"Restore, raise awareness and monitor". This is the meaning of the Divo Botanical Reserve Restoration Project officially launched by the Ivorian government. The initiative, supported by several partners, will eventually contribute to the reconstitution of Ivory Coast's forest cover.
While 65% of its natural heritage has been razed in recent years, the Lôh-Djiboua region in Ivory Coast could regain its former splendour. This is thanks in particular to the Divo Botanical Reserve Restoration Project recently launched by the Ivorian authorities. The initiative, which aims to plant 174,000 trees on 350 hectares of forest by April 2023, is supported by the Ivorian branch of the World Agroforestry Centre (ICRAF) and the Abidjan-based non-governmental organisation (NGO) Génie Bio.
According to the Ivorian Minister of Water and Forests, who is piloting the project, this site covering 6,800 hectares is endangered by human action. “The strategy for the success of the project is not to chase away the infiltrated populations from the cocoa plantations and other crops they have grown in the reserve. In order to preserve peace and social cohesion, the government has favoured maintaining the plantations to encourage the planters to practice agroforestry with local plants that will help restore the forest,” explains Minister Laurent Tchagba.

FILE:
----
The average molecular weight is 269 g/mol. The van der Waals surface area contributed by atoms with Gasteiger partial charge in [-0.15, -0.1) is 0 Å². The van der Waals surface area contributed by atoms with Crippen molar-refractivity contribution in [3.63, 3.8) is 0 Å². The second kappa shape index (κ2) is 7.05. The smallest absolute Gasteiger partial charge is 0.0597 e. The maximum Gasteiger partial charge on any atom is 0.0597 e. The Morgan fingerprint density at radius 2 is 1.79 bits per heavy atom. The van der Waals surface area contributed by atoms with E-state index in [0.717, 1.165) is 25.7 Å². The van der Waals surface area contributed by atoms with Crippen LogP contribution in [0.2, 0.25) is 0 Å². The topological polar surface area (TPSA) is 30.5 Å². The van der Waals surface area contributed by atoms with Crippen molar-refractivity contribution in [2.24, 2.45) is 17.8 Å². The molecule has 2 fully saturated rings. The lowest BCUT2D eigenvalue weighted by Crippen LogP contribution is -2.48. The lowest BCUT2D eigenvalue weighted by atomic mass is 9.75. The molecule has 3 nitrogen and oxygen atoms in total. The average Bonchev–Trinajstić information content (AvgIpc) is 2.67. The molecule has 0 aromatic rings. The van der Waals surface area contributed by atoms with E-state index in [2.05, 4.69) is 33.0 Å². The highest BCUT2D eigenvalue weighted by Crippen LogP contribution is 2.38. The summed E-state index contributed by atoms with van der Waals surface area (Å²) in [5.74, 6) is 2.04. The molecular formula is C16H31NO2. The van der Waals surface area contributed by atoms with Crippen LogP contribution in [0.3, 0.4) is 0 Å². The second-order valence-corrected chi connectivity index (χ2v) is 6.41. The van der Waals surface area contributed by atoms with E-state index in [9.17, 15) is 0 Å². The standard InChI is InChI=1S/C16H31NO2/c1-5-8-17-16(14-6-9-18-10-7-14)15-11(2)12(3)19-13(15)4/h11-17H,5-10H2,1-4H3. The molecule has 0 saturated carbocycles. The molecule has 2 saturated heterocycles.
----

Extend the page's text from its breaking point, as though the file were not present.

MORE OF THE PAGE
According to Icraf’s country director in Ivory Coast, the restoration of the Divo botanical reserve will also allow for the development of a land-use map to determine the target areas to be replanted, a monitoring and evaluation of the plants, as well as “raising the awareness of local populations to the dangers of deforestation, particularly the lack of water in ten years’ time if the degradation of the forest cover in Côte d’Ivoire continues at this rate”, says Christophe Kouamé.
Earlier in September 2022, BGFI Bank Ivory Coast initiated a reforestation operation in the town of Divo in partnership with local authorities. As part of its eco-responsible approach, the financial group mobilised civil society for the planting of 300 feet of Terminalia mentale (a tree with 20-metre high trunks used as an ornament in gardens and parks, editor’s note) in the localities of Duibo and Kpato.
As a reminder, the national forest cover is estimated at only 9.2% in Ivory Coast, or 3.4 million hectares in 2022, compared to 16 million in 1960. This massive deforestation is partly caused by bushfires started by farmers to grow cocoa. Among the most affected areas is the Aries region, where the Ivorian government recently launched a reforestation and biodiversity protection awareness campaign in the department of Tiébissou, 389 km from Abidjan.